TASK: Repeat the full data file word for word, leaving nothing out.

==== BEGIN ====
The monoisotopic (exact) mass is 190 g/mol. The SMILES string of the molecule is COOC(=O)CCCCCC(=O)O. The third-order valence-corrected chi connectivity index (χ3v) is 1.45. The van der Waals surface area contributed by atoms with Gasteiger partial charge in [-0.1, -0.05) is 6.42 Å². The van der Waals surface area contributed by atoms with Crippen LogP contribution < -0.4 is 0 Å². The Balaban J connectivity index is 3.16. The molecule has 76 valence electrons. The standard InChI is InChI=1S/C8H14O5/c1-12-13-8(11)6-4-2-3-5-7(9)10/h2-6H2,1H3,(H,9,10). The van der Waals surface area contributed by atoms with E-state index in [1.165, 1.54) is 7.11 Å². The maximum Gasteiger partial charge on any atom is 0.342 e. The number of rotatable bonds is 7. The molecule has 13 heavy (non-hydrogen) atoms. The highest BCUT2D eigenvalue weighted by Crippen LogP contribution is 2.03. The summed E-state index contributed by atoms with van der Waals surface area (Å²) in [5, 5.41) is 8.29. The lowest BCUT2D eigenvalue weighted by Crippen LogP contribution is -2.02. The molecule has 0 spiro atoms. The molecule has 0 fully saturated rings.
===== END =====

The monoisotopic (exact) mass is 190 g/mol. The SMILES string of the molecule is COOC(=O)CCCCCC(=O)O. The third-order valence-corrected chi connectivity index (χ3v) is 1.45. The van der Waals surface area contributed by atoms with Gasteiger partial charge in [-0.1, -0.05) is 6.42 Å². The van der Waals surface area contributed by atoms with Crippen LogP contribution < -0.4 is 0 Å². The Balaban J connectivity index is 3.16. The molecule has 76 valence electrons. The standard InChI is InChI=1S/C8H14O5/c1-12-13-8(11)6-4-2-3-5-7(9)10/h2-6H2,1H3,(H,9,10). The van der Waals surface area contributed by atoms with E-state index in [1.165, 1.54) is 7.11 Å². The maximum Gasteiger partial charge on any atom is 0.342 e. The number of rotatable bonds is 7. The molecule has 13 heavy (non-hydrogen) atoms. The highest BCUT2D eigenvalue weighted by Crippen LogP contribution is 2.03. The summed E-state index contributed by atoms with van der Waals surface area (Å²) in [5, 5.41) is 8.29. The lowest BCUT2D eigenvalue weighted by Crippen LogP contribution is -2.02. The molecule has 0 spiro atoms. The molecule has 0 fully saturated rings.